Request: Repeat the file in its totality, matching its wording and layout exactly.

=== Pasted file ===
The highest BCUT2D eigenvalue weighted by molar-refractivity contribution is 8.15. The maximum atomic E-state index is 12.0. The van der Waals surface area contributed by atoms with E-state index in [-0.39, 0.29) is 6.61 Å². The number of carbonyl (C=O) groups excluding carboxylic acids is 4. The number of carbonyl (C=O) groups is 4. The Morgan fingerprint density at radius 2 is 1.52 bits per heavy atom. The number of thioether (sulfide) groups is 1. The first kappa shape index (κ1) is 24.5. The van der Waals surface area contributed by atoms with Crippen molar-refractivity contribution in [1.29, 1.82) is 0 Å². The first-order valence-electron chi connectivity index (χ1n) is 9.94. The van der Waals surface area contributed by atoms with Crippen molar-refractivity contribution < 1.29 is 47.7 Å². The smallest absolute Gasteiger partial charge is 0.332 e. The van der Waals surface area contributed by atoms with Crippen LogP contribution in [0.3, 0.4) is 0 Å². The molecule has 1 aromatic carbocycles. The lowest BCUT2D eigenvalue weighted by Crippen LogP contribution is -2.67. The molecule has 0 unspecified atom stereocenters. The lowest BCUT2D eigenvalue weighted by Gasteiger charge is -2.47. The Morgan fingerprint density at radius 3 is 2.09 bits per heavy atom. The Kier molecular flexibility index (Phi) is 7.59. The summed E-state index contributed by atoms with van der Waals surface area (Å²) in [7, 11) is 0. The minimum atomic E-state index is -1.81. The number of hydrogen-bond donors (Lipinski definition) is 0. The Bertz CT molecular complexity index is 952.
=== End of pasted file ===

The highest BCUT2D eigenvalue weighted by molar-refractivity contribution is 8.15. The maximum atomic E-state index is 12.0. The van der Waals surface area contributed by atoms with E-state index in [-0.39, 0.29) is 6.61 Å². The number of carbonyl (C=O) groups excluding carboxylic acids is 4. The number of carbonyl (C=O) groups is 4. The Morgan fingerprint density at radius 2 is 1.52 bits per heavy atom. The number of thioether (sulfide) groups is 1. The first kappa shape index (κ1) is 24.5. The van der Waals surface area contributed by atoms with Crippen molar-refractivity contribution in [1.29, 1.82) is 0 Å². The first-order valence-electron chi connectivity index (χ1n) is 9.94. The van der Waals surface area contributed by atoms with Crippen molar-refractivity contribution < 1.29 is 47.7 Å². The smallest absolute Gasteiger partial charge is 0.332 e. The van der Waals surface area contributed by atoms with Crippen LogP contribution in [0.3, 0.4) is 0 Å². The molecule has 1 aromatic carbocycles. The lowest BCUT2D eigenvalue weighted by Crippen LogP contribution is -2.67. The molecule has 0 unspecified atom stereocenters. The lowest BCUT2D eigenvalue weighted by Gasteiger charge is -2.47. The Morgan fingerprint density at radius 3 is 2.09 bits per heavy atom. The Kier molecular flexibility index (Phi) is 7.59. The summed E-state index contributed by atoms with van der Waals surface area (Å²) in [7, 11) is 0. The minimum atomic E-state index is -1.81. The number of hydrogen-bond donors (Lipinski definition) is 0. The Bertz CT molecular complexity index is 952.